Mirova Insight 4: Investing For a Low Carbon Economy
Understand, take action, and be accountable. If we are to successfully address the challenge to our civilizations posed by climate change, these are imperatives that must be heeded, not only by political decision-makers and regulatory bodies, but companies as well. Obviously, the responsibilities and levers for action relevant for various parties will differ significantly. But few today can claim that these issues are no concern of theirs. The financial industry especially, and more broadly, the many players holding roles in the capital markets, possess considerable leverage for driving change. This conviction is the cornerstone of Mirova’s foundation as a business, as a company.
Today, on the eve of the COP 21, we have dedicated a special issue of our research periodical, Insights, to a comprehensive panorama that describes our understanding of the issues raised by climate change, the investment solutions on the financial markets that we have identified, and, lastly, the tools at our disposal to provide accountability for our actions and measure their impact.
Understanding means more than just being cognizant of the scientific conclusions that the IPCC has done such a tremendous job of making available and updating. It also involves being attuned to the murmurs of impending regulation and the technological innovations that are transforming our economic environment at an ever-increasing rate. In Europe, especially Germany, renewable energy is ever more present, and the venerable players that long dominated the market, such as E.ON are being forced to adapt. Across the Atlantic, innovations in communication are proliferating. Actors like Tesla are changing the way we thing about mobility and forcing dominant players like Volkswagen out of complacency. No matter where you look, buildings are developing a different relationship with energy; they consume less to do more, and some are even energy producers. The same conclusion is evident at every turn: the climate issue has percolated to a micro-economic level. The first chapter of our publication is dedicated to describing the transformations underway.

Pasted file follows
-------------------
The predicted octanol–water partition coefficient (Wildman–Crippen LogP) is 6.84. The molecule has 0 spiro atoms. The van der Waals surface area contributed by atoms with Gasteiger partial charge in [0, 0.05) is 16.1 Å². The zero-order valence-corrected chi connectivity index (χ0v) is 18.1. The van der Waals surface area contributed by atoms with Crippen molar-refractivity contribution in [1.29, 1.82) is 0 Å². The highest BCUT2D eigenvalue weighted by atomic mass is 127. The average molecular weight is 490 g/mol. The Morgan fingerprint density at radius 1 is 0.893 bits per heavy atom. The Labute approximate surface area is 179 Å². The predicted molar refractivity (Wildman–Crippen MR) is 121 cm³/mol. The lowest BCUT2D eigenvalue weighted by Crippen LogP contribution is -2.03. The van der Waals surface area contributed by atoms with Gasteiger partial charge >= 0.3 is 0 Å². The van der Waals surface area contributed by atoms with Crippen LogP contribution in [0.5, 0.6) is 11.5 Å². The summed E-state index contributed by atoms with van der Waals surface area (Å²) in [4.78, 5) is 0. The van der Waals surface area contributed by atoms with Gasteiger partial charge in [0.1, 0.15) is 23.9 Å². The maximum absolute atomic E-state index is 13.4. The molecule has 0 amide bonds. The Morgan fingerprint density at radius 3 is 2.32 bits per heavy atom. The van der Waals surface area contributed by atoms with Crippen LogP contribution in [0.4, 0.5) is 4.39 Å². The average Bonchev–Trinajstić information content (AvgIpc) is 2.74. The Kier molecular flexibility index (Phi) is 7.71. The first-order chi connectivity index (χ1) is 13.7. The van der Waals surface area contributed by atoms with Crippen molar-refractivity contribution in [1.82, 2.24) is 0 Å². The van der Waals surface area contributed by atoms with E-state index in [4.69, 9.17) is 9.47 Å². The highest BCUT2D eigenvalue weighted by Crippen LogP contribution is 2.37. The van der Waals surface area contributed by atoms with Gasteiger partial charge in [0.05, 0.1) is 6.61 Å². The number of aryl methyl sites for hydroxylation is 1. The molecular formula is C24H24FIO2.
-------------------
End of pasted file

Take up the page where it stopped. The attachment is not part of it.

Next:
Taking action—in this rapidly changing environment, doing something about climate change is no longer merely a question of altruism or concern for the environment. A world of opportunities is opening up, ready for investments in companies and projects that contribute to the energy transition.
Who could ignore the potential of (and the commensurate advantages of holding shares in) companies whose offerings, whether products or services, make it possible to consume less energy or use it better? Who can ignore the rise of green bonds, which give investors on the bond markets an ideal tool for financing the investments of issuers displaying an ever-widening palette of types, scopes, and credit ratings? Who can ignore the advantages ‘green’ infrastructure investment funds present in the context of volatile markets and low interest rates? It is now possible to invest in and for the climate without foregoing a fair return on capital. On the contrary. The second chapter of this issue unpacks the full potential of the financial markets in equities, fixed-income and renewable energy projects.
Improving accountability begins with measuring the carbon footprint of our investments. But to be meaningful, the yardstick needs to be relevant and reliable. This is what led Mirova to participate in developing the Carbon Impact Analysis method of Carbone 4, a carbon strategy consulting firm founded by world experts in climate economics, Alain Grandjean and Jean-Marc Jancovici. Henceforth, Mirova will be able to measure not only the GHG emissions of its portfolios, but also, and almost more importantly, the emissions avoided by investments in assets that are beneficial from a climate perspective.
It is also crucial that each economic agent, institutional investor and asset management company be accountable for the way it shoulders its responsibilities. This is why Mirova has a policy of active engagement, both within the realm of finance, and through direct dialogue with companies to encourage a better integration of climate issues.
The last chapter of this Insights focuses on the guiding principles that direct how we measure the impact of our investments, and how we imagine our role as responsible investors.
The transition to a low carbon economy is no longer a utopian vision: the technologies required have graduated from the laboratory, and many are being deployed on an industrial scale. Their arrival presents a multitude of investment opportunities for those who are able to seize them, meaning those ready to fulfil the true role of investors by allocating their capital to the projects and companies which create economic, environmental and social value. Naturally, investment decisions are subject to market constraints and the unique position of each investor. Imposing norms as to sectoral allocation is out of the question, however, it is incumbent on each and every investor to use what leverage they have in their sphere of activity. And, perhaps we could go so far as to think outside the box… Thus allocated, capital flows will further accelerate innovation and spur the investments needed for our model of economic development to successfully confront the challenges of climate change we are facing.